As the wise man said, “careful what you wish for.”

My career path has veered from architect to caregiver. There are no staff to manage, no urgent tasks to accomplish, no reason at all to get up at 5:30 in the morning.

Except when my wife needs help finding the bathroom

the multiple item “to do” list has disappeared. The day has been reduced to two priorities-

Healthy and happy.

that’s my daily work, keep my wife healthy and happy.

Has a delightfully simple  ring to it, don’t you think?

tio stib

You might also enjoy:My Dementia Diary 49 – Happiness, My Dementia Diary

 

My Dementia Diary 25 – Life in Reverse

Noting my wife’s continuing mental deterioration from rational adult to simple minded child, I was reminded of a piece I saw George Carlin do some years ago. Bless his brilliant and irreverent mind, George has moved on to the great comedy stage in the sky, but he leaves many laughs behind him. I think his piece on “Life in Reverse” is all-time hilarious. Wouldn’t it be great if life actually worked this way-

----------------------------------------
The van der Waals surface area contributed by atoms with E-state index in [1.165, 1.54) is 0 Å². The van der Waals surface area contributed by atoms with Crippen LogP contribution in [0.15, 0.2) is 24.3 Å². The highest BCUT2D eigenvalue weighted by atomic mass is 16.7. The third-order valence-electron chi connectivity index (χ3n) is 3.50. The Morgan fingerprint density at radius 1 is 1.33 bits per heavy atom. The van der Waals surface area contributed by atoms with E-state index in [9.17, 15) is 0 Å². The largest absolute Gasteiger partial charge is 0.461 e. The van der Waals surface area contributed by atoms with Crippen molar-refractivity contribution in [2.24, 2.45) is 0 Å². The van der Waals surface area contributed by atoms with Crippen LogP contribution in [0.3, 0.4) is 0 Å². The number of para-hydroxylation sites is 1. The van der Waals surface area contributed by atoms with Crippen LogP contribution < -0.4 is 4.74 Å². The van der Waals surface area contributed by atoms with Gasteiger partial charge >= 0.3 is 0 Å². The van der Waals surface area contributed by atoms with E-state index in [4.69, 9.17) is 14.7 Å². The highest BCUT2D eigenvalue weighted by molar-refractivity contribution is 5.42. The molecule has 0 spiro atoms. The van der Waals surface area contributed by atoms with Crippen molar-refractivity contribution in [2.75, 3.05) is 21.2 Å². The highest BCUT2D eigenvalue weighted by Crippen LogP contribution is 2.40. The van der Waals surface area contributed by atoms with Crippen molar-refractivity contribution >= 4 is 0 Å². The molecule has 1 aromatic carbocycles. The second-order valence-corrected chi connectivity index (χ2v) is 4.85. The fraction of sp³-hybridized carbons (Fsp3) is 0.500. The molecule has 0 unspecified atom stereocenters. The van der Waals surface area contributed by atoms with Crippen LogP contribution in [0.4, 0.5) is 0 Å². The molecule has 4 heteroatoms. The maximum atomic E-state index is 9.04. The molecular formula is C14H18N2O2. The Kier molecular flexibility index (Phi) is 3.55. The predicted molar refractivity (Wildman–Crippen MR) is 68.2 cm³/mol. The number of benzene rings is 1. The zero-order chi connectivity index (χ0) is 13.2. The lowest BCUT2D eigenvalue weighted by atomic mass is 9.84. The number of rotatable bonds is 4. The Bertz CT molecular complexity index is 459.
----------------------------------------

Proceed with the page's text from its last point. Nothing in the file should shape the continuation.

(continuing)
tio stib

Life in Reverse By George Carlin

In my next life I want to live my life backwards.
You start out dead and get that out of the way.
Then you wake up in an old people’s home
feeling better every day.
You get kicked out for being too healthy,
go collect your pension,
and then when you start work,
you get a gold watch and a party on your first day.
You work 40 years
until you’re young enough to enjoy your retirement.
You party, drink alcohol, and are generally promiscuous,
then you are ready for high school.
You then go to primary school,
you become a kid,
you play.
You have no responsibilities,
you become a baby until you are born.
And then you spend your last 9 months
floating in luxurious spa-like conditions
with central heating and room service on tap,